Marvel at handmade leather shoes crafted using a 600-year-old method and sand-free bamboo beach towels made by Turkish artisans at Micro-Labs until 30 November.
The two businesses are sharing a retail space at Micro-Labs in the central city until the end of the month, showcasing their exquisite products and offering live sewing demonstrations.
Ethical shoes with six centuries of history
Serenay and Can collaborate with an artisan family in Turkey who’ve made leather footwear for four generations. The family uses an age-old technique and a distinctive minimalist design to create comfortable shoes.
Turkey is located on the ancient Silk Road trade route, and these types of shoes are believed to have been brought from Yemen to the Ottoman Empire over six centuries ago.
It’s this rich history that inspires Serenay.
‘It fascinates me that our shoes are entirely handmade and we craft them in the same way as they were six centuries ago, apart from an old-school sewing machine for stitching the uppers and the recent addition of a leather cutting machine for precision,’ Serenay said.
While mass production threatens ateliers the world over, Serenay believes young people are becoming more drawn to products that use time-tested techniques and sustainable materials, like leather with a traceable supply chain.
‘Nowadays, the young generation is interested in learning this labour-intensive craft with the rise of the concept of sustainability and appreciation of ethically made products,’ she said.
Organic textiles made with love
Like Serenay, Irem credits her Turkish heritage as a key driver in her small business.
‘Turkey is a particularly productive nation when it comes to manufacturing, fibres and textiles,’ Irem said.
‘I spent a lot of my childhood travelling to historic locations, many of which are known for their 4000-year-old textile remains. Even my mother was born in Denizli, a city well known for its textile industry. I believe it is simply in my DNA from the oldest ancestors.’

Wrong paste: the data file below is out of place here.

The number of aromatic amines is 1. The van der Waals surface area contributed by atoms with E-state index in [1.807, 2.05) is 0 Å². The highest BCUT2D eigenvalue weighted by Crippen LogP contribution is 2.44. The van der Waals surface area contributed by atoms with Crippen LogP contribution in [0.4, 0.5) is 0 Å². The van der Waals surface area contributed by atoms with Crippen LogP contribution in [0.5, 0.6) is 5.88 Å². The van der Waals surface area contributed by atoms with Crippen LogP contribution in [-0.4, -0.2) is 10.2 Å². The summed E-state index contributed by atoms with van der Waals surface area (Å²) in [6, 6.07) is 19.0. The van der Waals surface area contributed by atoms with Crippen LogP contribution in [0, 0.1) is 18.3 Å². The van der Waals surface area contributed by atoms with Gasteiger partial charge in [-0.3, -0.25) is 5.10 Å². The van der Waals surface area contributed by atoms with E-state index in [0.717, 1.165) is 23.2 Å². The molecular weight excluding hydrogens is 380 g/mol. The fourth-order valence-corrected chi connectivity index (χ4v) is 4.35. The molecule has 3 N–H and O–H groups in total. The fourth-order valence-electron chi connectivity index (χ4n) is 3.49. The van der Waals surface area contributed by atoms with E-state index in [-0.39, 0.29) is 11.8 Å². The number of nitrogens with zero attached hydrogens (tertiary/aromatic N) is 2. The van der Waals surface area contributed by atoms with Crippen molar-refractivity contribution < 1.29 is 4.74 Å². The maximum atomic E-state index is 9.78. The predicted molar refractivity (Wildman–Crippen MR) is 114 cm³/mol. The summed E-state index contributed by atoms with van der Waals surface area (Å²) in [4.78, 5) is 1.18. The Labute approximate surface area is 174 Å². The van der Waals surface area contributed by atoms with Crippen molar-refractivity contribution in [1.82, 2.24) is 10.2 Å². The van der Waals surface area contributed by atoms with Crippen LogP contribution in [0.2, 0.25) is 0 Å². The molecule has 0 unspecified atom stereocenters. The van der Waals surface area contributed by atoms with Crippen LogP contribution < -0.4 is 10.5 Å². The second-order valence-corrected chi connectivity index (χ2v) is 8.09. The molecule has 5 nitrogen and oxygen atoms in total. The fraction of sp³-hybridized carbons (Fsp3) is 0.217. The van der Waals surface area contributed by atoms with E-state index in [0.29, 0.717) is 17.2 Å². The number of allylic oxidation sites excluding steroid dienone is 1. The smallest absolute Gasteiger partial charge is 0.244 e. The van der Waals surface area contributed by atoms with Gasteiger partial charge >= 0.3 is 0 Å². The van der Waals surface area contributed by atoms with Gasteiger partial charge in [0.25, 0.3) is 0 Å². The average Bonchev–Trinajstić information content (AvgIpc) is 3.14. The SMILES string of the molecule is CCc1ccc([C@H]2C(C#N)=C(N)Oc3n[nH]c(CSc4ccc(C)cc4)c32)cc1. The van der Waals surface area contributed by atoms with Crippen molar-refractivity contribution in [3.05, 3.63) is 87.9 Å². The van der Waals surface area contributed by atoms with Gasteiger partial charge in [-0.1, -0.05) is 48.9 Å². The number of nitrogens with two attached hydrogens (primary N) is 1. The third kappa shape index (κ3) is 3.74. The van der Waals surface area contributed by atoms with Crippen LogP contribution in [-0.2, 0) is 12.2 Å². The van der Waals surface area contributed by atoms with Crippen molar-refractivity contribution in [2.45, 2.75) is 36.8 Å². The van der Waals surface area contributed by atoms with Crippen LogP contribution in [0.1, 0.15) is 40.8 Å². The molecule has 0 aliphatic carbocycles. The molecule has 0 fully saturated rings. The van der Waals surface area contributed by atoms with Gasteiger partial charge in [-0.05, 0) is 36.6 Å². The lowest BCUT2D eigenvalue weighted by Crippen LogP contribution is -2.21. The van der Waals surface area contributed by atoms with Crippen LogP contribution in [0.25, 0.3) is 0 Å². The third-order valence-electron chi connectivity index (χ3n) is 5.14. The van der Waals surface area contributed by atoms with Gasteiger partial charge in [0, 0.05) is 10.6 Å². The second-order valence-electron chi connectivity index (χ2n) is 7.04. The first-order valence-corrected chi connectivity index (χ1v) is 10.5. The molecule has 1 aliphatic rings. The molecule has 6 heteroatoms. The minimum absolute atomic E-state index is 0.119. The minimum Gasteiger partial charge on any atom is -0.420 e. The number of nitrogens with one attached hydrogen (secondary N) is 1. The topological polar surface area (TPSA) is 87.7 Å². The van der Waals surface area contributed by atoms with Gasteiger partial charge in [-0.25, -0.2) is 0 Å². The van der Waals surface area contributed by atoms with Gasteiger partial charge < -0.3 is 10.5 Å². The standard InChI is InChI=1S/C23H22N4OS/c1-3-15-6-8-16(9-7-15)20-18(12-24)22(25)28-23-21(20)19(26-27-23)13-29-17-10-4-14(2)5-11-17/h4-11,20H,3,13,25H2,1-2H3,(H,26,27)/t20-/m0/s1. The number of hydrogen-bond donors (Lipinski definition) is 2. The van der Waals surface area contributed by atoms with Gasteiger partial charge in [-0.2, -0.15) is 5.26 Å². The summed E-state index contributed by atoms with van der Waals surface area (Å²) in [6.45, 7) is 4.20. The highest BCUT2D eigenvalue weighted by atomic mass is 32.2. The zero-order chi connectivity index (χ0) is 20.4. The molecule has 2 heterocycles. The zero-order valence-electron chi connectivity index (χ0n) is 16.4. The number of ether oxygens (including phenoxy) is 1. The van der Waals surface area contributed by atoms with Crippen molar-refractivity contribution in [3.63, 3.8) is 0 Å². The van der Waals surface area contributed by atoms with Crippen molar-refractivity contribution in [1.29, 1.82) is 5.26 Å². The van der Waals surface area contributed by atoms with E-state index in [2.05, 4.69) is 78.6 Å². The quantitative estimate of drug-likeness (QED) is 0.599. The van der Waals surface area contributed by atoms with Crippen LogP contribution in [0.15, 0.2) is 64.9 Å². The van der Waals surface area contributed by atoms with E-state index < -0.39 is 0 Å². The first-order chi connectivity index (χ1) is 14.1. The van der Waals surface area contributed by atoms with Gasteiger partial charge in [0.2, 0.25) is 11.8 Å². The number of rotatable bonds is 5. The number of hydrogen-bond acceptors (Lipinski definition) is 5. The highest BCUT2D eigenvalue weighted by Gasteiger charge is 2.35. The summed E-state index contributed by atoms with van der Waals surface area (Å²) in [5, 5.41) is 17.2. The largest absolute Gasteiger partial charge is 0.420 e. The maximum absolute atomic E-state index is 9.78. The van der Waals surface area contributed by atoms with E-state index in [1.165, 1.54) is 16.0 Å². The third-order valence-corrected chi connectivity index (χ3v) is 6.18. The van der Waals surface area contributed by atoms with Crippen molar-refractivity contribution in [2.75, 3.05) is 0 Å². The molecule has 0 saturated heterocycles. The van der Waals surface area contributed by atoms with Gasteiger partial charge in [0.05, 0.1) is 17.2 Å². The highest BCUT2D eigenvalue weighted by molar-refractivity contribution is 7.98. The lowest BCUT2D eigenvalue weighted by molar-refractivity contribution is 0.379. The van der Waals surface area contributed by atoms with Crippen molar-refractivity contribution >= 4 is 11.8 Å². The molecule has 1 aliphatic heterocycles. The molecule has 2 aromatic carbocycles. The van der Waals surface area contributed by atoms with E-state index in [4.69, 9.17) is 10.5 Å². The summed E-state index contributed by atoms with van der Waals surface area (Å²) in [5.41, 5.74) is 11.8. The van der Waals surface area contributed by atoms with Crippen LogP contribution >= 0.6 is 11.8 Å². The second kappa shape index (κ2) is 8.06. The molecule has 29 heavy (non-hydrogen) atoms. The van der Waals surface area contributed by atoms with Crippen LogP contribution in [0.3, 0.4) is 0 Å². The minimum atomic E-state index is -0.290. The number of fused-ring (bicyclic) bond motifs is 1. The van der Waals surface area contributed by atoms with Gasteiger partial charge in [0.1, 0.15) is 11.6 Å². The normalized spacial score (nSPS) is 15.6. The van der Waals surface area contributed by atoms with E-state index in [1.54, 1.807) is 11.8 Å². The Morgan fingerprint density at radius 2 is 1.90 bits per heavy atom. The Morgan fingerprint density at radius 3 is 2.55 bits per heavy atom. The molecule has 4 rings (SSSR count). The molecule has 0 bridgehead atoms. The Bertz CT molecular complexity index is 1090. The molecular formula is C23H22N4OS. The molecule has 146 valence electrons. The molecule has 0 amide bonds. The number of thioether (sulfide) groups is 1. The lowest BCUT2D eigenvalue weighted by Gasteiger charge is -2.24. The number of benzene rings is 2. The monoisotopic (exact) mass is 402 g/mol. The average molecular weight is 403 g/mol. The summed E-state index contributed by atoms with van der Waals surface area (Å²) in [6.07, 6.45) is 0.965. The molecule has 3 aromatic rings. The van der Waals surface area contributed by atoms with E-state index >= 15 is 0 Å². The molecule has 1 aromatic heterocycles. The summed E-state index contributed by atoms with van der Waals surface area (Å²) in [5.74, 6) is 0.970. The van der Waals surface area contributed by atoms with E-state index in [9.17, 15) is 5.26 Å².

After moving to Australia, Irem was keen to start a small business aligned to her passion for fashion design and sustainable fibres.
Things began to fall into place when she fell in love with a textiles business back in Turkey – a tiny workshop and retail shop in a small town making product with organic bamboo, linen and hemp.
‘I began purchasing their exquisitely created fabrics and creating my own lounge wear line here in Melbourne,’ Irem said.
‘The concept is to combine my relaxed tops and bottoms (even scrunchies) with their lovely wood block printed kimonos and creating a whole natural, relaxed and sophisticated look.’
A new collaboration
Drawn together by their shared values of sustainability and vintage craftsmanship, Serenay, Can and Irem were keen to work together in a pop-up retail space. Micro-Labs provided the perfect opportunity.
‘When I attended the Micro-Labs event night, I noticed the friendly atmosphere right away. It was energising and full of possibilities,’ Irem said.
‘We had a lot of ideas during our brainstorming session with Serenay, and we wanted to be a part of this incredible environment.’
‘Micro-labs is a very inclusive, supportive and community focused place that facilitates a variety of events, retail pop ups and just a perfect place for our first collaboration,’ Serenay said.
‘I am very excited to be a part of this amazing community, and for the opportunity to reach more people through Micro-Labs.’
To learn more, visit Fine Selection x Akana or drop by 227-229 Bourke Street in Melbourne.
The Micro-Labs Emerging Technology Testbed pilot project explores how city retail spaces can better support our community and economy.
The multipurpose, shared and flexible space is a place for collaboration, pop-up stores, meeting, co-working, workshops, events, study sessions, film nights, discussions and browsing.
Small business owners, entrepreneurs, community groups and individuals interested in booking a space for their next pop-up or event can apply now at Micro-Labs.
Micro-Labs was one of three winning projects selected as a pilot through the Reimagining the City challenge. We’re delivering the project in partnership with AECOM.